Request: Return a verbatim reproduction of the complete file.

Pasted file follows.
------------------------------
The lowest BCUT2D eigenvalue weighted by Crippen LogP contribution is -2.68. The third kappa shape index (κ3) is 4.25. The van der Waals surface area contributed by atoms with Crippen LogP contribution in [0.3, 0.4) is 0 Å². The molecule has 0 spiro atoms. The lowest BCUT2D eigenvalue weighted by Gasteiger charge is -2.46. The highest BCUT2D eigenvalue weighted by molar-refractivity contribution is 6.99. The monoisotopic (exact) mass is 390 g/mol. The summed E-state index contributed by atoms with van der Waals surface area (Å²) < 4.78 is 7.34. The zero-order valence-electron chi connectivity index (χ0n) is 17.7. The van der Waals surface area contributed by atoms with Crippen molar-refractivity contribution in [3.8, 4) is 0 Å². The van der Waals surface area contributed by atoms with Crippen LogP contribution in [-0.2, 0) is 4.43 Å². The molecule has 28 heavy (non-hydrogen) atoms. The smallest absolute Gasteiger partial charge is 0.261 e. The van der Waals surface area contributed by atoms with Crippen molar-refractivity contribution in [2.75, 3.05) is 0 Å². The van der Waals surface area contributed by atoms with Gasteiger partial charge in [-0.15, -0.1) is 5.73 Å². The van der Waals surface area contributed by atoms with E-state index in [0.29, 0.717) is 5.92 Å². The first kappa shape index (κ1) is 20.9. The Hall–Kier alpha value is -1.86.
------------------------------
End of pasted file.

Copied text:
The lowest BCUT2D eigenvalue weighted by Crippen LogP contribution is -2.68. The third kappa shape index (κ3) is 4.25. The van der Waals surface area contributed by atoms with Crippen LogP contribution in [0.3, 0.4) is 0 Å². The molecule has 0 spiro atoms. The lowest BCUT2D eigenvalue weighted by Gasteiger charge is -2.46. The highest BCUT2D eigenvalue weighted by molar-refractivity contribution is 6.99. The monoisotopic (exact) mass is 390 g/mol. The summed E-state index contributed by atoms with van der Waals surface area (Å²) < 4.78 is 7.34. The zero-order valence-electron chi connectivity index (χ0n) is 17.7. The van der Waals surface area contributed by atoms with Crippen molar-refractivity contribution in [3.8, 4) is 0 Å². The van der Waals surface area contributed by atoms with Crippen LogP contribution in [-0.2, 0) is 4.43 Å². The molecule has 28 heavy (non-hydrogen) atoms. The smallest absolute Gasteiger partial charge is 0.261 e. The van der Waals surface area contributed by atoms with Crippen molar-refractivity contribution in [2.75, 3.05) is 0 Å². The van der Waals surface area contributed by atoms with Gasteiger partial charge in [-0.15, -0.1) is 5.73 Å². The van der Waals surface area contributed by atoms with E-state index in [0.29, 0.717) is 5.92 Å². The first kappa shape index (κ1) is 20.9. The Hall–Kier alpha value is -1.86.